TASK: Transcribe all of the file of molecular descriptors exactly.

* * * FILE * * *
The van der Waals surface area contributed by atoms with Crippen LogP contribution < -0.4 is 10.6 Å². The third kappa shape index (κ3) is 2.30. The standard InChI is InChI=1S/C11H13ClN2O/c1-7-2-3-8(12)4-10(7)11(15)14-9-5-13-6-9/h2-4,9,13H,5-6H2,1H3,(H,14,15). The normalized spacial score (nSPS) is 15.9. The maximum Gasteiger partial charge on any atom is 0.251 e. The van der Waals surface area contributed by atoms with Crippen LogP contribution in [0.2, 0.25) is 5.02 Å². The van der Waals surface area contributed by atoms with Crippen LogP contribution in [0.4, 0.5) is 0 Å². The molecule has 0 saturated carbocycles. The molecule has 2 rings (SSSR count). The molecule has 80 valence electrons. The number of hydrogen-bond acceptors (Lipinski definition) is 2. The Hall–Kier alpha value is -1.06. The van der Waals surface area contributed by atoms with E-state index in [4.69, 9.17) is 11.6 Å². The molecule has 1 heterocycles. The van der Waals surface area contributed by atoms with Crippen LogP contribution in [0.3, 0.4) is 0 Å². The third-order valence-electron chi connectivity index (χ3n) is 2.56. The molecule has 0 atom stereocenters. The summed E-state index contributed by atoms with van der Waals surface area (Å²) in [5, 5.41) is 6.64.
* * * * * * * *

The van der Waals surface area contributed by atoms with Crippen LogP contribution < -0.4 is 10.6 Å². The third kappa shape index (κ3) is 2.30. The standard InChI is InChI=1S/C11H13ClN2O/c1-7-2-3-8(12)4-10(7)11(15)14-9-5-13-6-9/h2-4,9,13H,5-6H2,1H3,(H,14,15). The normalized spacial score (nSPS) is 15.9. The maximum Gasteiger partial charge on any atom is 0.251 e. The van der Waals surface area contributed by atoms with Crippen LogP contribution in [0.2, 0.25) is 5.02 Å². The van der Waals surface area contributed by atoms with Crippen LogP contribution in [0.4, 0.5) is 0 Å². The molecule has 0 saturated carbocycles. The molecule has 2 rings (SSSR count). The molecule has 80 valence electrons. The number of hydrogen-bond acceptors (Lipinski definition) is 2. The Hall–Kier alpha value is -1.06. The van der Waals surface area contributed by atoms with E-state index in [4.69, 9.17) is 11.6 Å². The molecule has 1 heterocycles. The van der Waals surface area contributed by atoms with Crippen LogP contribution in [0.3, 0.4) is 0 Å². The third-order valence-electron chi connectivity index (χ3n) is 2.56. The molecule has 0 atom stereocenters. The summed E-state index contributed by atoms with van der Waals surface area (Å²) in [5, 5.41) is 6.64.